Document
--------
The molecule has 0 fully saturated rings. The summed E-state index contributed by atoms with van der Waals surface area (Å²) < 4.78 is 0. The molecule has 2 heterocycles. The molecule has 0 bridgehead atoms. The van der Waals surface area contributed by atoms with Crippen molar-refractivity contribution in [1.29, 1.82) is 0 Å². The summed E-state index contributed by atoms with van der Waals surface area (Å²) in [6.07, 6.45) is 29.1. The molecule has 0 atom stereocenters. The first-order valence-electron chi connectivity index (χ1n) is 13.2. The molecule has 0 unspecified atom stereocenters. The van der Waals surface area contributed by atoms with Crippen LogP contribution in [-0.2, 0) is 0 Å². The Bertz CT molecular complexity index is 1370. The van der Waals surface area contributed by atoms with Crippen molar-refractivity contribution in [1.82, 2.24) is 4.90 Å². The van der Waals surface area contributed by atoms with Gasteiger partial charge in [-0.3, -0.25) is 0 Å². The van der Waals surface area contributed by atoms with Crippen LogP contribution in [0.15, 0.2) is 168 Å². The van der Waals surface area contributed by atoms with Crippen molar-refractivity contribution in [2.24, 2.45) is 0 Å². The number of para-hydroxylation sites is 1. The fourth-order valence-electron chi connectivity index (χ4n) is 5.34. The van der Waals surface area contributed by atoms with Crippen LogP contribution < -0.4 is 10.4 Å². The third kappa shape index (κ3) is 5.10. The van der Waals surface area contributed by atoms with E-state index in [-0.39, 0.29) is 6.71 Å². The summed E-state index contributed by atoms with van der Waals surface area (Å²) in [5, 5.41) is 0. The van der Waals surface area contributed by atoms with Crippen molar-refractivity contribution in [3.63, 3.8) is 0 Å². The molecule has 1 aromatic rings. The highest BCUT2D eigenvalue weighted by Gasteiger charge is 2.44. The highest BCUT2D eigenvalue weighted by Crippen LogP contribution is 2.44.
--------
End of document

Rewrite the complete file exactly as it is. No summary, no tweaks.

The molecule has 0 fully saturated rings. The summed E-state index contributed by atoms with van der Waals surface area (Å²) < 4.78 is 0. The molecule has 2 heterocycles. The molecule has 0 bridgehead atoms. The van der Waals surface area contributed by atoms with Crippen molar-refractivity contribution in [1.29, 1.82) is 0 Å². The summed E-state index contributed by atoms with van der Waals surface area (Å²) in [6.07, 6.45) is 29.1. The molecule has 0 atom stereocenters. The first-order valence-electron chi connectivity index (χ1n) is 13.2. The molecule has 0 unspecified atom stereocenters. The van der Waals surface area contributed by atoms with Crippen LogP contribution in [-0.2, 0) is 0 Å². The Bertz CT molecular complexity index is 1370. The van der Waals surface area contributed by atoms with Crippen molar-refractivity contribution in [1.82, 2.24) is 4.90 Å². The van der Waals surface area contributed by atoms with Gasteiger partial charge in [-0.3, -0.25) is 0 Å². The van der Waals surface area contributed by atoms with Crippen LogP contribution in [0.15, 0.2) is 168 Å². The van der Waals surface area contributed by atoms with Crippen molar-refractivity contribution in [2.24, 2.45) is 0 Å². The number of para-hydroxylation sites is 1. The fourth-order valence-electron chi connectivity index (χ4n) is 5.34. The van der Waals surface area contributed by atoms with Crippen LogP contribution < -0.4 is 10.4 Å². The third kappa shape index (κ3) is 5.10. The van der Waals surface area contributed by atoms with E-state index in [-0.39, 0.29) is 6.71 Å². The summed E-state index contributed by atoms with van der Waals surface area (Å²) in [5, 5.41) is 0. The van der Waals surface area contributed by atoms with Crippen molar-refractivity contribution in [3.63, 3.8) is 0 Å². The molecule has 1 aromatic rings. The highest BCUT2D eigenvalue weighted by Gasteiger charge is 2.44. The highest BCUT2D eigenvalue weighted by Crippen LogP contribution is 2.44.